I served Mass for many years while the Latin rite was still normative, and that included a lot of funerals. It was definitely luceat eo or luceat ea every time, not luceat ei.

    Two technical points arise. The first is that this is ecclesiastical Latin and not classical Latin. Ecclesiastical Latin arose some centuries after the classical period and was based on the ordinary speech of the people, which had never been the same as the language of Cicero's or Caesar's writings.

    The other is that I can't find any rule as to what case the transitive form of lucere might take. In English luceat can logically be translated as "shine for" or "shine on", although I have never heard "shine for ...." used in English versions of the Requiem Mass. If both the English possibilities reflect the Latin meaning then, again logically, lucere could take either the dative (for) or the ablative (on).

    I can't explain the Ordo Absolutionis to which you linked us, unless the use of the dative or ablative is indeed optional. Googling for "luceat eo or ea" reveals many official Catholic Church sites with obituaries and memorials using eo and ea.
     
  9. CapnPrep Senior Member

    France
    AmE
    You did also Google "luceat ei", I assume? The ablative pronouns may be used by some, but they are greatly outnumbered by examples of the dative. I think that describing the choice between dative and ablative as "optional" is rather overstating the case.
    I would say that English translations that use on/upon you are still rendering a dative pronoun: a light that shines for you/on your behalf is understood, according to the context, as a light that shines upon you, before you, within you, etc. Moreover, many other languages preserve the dative construction:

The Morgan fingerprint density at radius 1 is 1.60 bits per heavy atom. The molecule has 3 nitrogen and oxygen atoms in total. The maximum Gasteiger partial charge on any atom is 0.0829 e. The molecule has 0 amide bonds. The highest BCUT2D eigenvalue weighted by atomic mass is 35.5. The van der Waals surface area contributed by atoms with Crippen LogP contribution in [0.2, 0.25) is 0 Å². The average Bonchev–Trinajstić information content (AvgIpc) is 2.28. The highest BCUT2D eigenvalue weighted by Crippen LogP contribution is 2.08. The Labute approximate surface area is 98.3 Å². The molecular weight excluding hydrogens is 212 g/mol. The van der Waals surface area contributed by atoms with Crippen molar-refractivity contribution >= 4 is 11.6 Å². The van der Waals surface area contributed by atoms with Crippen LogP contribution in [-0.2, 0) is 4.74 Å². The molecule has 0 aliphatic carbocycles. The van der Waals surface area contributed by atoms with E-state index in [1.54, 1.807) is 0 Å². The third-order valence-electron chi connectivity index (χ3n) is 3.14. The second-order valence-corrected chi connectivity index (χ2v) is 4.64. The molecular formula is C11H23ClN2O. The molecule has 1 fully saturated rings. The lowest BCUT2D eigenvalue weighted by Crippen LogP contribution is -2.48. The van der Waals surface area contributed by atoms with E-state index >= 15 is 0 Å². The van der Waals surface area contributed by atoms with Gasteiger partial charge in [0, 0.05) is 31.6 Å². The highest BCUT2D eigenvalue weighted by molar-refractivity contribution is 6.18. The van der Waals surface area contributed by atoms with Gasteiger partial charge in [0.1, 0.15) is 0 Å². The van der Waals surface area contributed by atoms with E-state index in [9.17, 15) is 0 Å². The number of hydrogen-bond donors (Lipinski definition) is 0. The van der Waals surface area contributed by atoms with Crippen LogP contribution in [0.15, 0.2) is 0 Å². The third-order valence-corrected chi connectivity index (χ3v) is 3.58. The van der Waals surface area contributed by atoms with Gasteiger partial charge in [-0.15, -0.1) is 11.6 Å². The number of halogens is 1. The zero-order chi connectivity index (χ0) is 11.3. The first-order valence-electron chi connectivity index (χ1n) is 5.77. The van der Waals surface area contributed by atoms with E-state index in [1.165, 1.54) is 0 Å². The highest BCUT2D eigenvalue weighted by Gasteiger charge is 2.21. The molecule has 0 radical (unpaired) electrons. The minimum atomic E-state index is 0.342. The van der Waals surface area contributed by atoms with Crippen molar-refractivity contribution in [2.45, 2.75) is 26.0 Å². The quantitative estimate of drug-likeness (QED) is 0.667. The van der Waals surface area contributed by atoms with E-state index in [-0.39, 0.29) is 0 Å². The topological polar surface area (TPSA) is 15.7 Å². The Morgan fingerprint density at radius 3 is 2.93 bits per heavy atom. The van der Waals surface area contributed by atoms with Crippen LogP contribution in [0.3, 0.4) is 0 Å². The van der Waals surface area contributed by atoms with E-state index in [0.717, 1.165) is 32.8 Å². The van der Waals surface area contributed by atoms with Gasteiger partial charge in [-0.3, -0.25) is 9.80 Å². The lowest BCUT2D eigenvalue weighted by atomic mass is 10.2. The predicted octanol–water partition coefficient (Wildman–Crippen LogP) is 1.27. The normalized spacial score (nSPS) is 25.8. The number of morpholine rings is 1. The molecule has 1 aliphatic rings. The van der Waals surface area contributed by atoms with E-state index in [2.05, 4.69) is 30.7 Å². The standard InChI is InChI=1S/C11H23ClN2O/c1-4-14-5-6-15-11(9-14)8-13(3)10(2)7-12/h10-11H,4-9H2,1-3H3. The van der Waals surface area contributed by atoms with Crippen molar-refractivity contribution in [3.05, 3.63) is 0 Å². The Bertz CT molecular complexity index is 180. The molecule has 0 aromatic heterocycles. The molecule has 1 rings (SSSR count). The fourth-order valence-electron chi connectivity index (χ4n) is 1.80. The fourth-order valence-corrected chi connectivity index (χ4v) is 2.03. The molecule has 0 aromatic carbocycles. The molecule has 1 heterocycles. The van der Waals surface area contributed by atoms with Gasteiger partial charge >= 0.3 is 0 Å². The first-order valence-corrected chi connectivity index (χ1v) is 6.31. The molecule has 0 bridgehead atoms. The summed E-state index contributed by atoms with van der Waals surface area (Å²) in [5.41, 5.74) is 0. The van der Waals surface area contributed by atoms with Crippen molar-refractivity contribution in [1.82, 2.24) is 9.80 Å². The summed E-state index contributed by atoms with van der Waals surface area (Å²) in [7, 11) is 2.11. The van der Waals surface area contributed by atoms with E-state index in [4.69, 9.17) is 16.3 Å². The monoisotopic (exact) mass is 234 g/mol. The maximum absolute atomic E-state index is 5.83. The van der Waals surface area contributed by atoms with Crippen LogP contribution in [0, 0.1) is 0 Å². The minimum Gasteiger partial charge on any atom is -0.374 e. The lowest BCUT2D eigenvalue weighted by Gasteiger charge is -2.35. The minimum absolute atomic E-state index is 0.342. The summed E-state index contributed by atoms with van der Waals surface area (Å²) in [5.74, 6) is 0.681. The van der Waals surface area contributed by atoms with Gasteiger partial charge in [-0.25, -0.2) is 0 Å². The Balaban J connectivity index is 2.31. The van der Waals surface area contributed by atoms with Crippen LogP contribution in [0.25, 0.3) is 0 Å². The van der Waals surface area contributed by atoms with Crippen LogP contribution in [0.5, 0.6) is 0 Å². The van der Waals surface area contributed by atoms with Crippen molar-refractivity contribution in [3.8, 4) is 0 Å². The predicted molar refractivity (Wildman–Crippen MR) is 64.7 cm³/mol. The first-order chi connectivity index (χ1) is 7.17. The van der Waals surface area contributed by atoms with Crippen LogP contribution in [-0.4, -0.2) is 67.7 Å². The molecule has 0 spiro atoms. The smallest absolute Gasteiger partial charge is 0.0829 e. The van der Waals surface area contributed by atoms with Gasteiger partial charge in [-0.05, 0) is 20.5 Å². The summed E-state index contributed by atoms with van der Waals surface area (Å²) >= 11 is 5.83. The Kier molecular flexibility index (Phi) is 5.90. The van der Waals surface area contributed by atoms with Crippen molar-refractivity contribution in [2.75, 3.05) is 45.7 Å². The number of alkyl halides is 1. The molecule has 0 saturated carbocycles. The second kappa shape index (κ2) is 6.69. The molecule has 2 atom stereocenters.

• und das ewige Licht leuchte ihnen
    • e splenda ad essi la luce perpetua
    • a światłość wiekuista niechaj im świeci

    The Latin text is adapted from 2(4) Esdras 2:35, which unfortunately also contains a syncretic pronoun (vobis). I have found one unambiguous example in the Vulgate of lucere with a dative pronoun:
    • et lux lucernae non lucebit tibi amplius et vox sponsi et sponsae non audietur adhuc in te (Rev 18:23)
    What I have not found thus far is lucere with an ablative complement, in particular not with an ablative personal pronoun expressing the person in whom or upon whom (without an explicit preposition). This construction is — as far as I know — impossible in classical Latin, and I would be surprised to see it used with any regularity in ecclesiastical Latin, with its increased reliance on prepositions.